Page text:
- Ultra-Orthodox Jews in Israel have been exempt from military service
- Arrangements have prompted a growing sense of resentment and anger among other Israelis
- The ultra-religious Haredim make up about 10% of the country
- The full parliament has yet to consider the legislation
Israeli Prime Minister Benjamin Netanyahu's Cabinet has approved legislation that could end the exemption ultra-Orthodox Jews get on military service.
The bill now goes to Israel's parliament, the Knesset, for consideration, the prime minister's office said Sunday.
"We will enact this change gradually while considering the special needs of the ultra-Orthodox population," Netanyahu said. "Our objective is two-fold: integrating young ultra-Orthodox into IDF (Israel Defense Forces) and national service and, no less important, integrating them into the labor force."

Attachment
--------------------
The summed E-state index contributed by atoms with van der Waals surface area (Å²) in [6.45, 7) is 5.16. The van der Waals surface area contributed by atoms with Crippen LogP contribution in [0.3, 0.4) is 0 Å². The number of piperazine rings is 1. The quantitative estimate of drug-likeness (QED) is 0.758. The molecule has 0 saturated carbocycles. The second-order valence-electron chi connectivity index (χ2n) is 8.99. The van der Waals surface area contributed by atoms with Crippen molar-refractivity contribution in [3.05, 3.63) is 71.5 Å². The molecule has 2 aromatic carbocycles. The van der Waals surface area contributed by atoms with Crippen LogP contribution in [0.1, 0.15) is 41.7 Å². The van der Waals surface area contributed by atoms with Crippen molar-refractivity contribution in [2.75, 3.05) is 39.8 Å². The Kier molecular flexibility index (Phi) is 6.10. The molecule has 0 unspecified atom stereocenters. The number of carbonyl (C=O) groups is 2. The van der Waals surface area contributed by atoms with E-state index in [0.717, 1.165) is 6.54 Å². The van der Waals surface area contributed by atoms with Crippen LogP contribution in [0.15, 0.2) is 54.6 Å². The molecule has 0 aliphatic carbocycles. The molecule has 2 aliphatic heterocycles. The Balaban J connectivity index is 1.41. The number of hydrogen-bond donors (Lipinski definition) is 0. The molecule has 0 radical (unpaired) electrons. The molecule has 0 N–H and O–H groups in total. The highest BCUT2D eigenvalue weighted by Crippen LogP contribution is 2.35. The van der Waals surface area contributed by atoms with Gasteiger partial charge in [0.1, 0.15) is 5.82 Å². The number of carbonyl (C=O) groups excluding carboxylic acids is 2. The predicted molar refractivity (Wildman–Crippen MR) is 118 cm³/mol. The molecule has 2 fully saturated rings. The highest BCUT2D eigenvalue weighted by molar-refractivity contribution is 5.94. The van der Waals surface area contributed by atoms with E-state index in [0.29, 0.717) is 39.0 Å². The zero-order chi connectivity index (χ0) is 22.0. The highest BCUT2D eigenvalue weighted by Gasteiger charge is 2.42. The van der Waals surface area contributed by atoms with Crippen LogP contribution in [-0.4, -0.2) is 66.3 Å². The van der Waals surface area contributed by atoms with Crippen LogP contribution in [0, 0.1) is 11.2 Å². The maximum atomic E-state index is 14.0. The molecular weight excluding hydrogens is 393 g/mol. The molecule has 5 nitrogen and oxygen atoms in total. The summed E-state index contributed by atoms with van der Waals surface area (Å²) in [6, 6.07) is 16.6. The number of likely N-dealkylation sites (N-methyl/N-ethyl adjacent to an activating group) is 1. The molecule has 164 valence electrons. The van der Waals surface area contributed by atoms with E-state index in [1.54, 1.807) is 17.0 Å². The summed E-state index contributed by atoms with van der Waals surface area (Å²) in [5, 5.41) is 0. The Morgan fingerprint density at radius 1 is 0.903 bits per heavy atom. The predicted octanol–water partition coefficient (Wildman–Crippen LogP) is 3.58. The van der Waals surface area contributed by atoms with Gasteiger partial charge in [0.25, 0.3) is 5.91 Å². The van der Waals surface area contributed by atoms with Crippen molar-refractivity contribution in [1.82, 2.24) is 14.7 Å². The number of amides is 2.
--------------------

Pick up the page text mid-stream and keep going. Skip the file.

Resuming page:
The bill would require the enlistment of the ultra-religious Haredim in the army. All other Jews in Israel are required to serve.
The Haredim, who make up about 10% of the country according to government figures, are the fastest-growing segment of the population and constitute a powerful voting bloc.
They have used political clout to maintain government subsidies for working-age men to study the Torah full time and protect the ability for ultra-Orthodox Israelis to win easy exemptions from compulsory military service.
But the latest ruling government coalition formed this year excludes ultra-religious parties, almost always part of such coalitions in Israel.
The exclusion comes amid a growing sense of resentment and anger among other Israelis over the exemptions.